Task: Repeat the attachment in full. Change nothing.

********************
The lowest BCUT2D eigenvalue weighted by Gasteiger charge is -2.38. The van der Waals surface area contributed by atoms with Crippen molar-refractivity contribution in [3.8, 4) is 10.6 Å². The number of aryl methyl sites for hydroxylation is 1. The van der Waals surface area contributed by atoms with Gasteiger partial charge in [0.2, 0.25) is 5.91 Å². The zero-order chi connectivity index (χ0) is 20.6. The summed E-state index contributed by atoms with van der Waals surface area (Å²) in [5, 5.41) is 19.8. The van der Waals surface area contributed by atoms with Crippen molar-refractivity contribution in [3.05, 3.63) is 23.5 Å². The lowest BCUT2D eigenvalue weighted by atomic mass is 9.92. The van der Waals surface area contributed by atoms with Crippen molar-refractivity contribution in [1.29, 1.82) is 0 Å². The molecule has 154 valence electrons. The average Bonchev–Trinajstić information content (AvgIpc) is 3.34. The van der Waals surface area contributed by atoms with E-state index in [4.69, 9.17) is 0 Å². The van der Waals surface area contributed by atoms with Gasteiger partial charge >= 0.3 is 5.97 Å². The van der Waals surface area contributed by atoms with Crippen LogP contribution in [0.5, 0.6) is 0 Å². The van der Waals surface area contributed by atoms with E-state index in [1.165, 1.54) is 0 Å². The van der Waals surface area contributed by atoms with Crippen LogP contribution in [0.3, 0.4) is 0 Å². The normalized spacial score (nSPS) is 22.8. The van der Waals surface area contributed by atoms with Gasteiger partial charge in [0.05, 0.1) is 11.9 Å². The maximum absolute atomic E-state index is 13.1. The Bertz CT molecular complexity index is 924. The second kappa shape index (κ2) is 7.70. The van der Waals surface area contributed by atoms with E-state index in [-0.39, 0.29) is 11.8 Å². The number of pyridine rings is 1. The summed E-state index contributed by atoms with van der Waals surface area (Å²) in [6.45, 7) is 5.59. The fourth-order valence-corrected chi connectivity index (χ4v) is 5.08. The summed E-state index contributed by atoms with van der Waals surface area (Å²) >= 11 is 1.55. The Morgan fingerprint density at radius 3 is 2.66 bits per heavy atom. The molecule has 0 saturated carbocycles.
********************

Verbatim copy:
The lowest BCUT2D eigenvalue weighted by Gasteiger charge is -2.38. The van der Waals surface area contributed by atoms with Crippen molar-refractivity contribution in [3.8, 4) is 10.6 Å². The number of aryl methyl sites for hydroxylation is 1. The van der Waals surface area contributed by atoms with Gasteiger partial charge in [0.2, 0.25) is 5.91 Å². The zero-order chi connectivity index (χ0) is 20.6. The summed E-state index contributed by atoms with van der Waals surface area (Å²) in [5, 5.41) is 19.8. The van der Waals surface area contributed by atoms with Crippen molar-refractivity contribution in [3.05, 3.63) is 23.5 Å². The lowest BCUT2D eigenvalue weighted by atomic mass is 9.92. The van der Waals surface area contributed by atoms with Crippen molar-refractivity contribution in [1.29, 1.82) is 0 Å². The molecule has 154 valence electrons. The average Bonchev–Trinajstić information content (AvgIpc) is 3.34. The van der Waals surface area contributed by atoms with E-state index in [4.69, 9.17) is 0 Å². The van der Waals surface area contributed by atoms with Gasteiger partial charge >= 0.3 is 5.97 Å². The van der Waals surface area contributed by atoms with Crippen LogP contribution in [0.5, 0.6) is 0 Å². The van der Waals surface area contributed by atoms with E-state index in [1.165, 1.54) is 0 Å². The van der Waals surface area contributed by atoms with Crippen LogP contribution in [0.3, 0.4) is 0 Å². The normalized spacial score (nSPS) is 22.8. The van der Waals surface area contributed by atoms with Gasteiger partial charge in [0.05, 0.1) is 11.9 Å². The maximum absolute atomic E-state index is 13.1. The Bertz CT molecular complexity index is 924. The second kappa shape index (κ2) is 7.70. The van der Waals surface area contributed by atoms with E-state index in [-0.39, 0.29) is 11.8 Å². The number of pyridine rings is 1. The summed E-state index contributed by atoms with van der Waals surface area (Å²) in [6.45, 7) is 5.59. The fourth-order valence-corrected chi connectivity index (χ4v) is 5.08. The summed E-state index contributed by atoms with van der Waals surface area (Å²) >= 11 is 1.55. The Morgan fingerprint density at radius 3 is 2.66 bits per heavy atom. The molecule has 0 saturated carbocycles.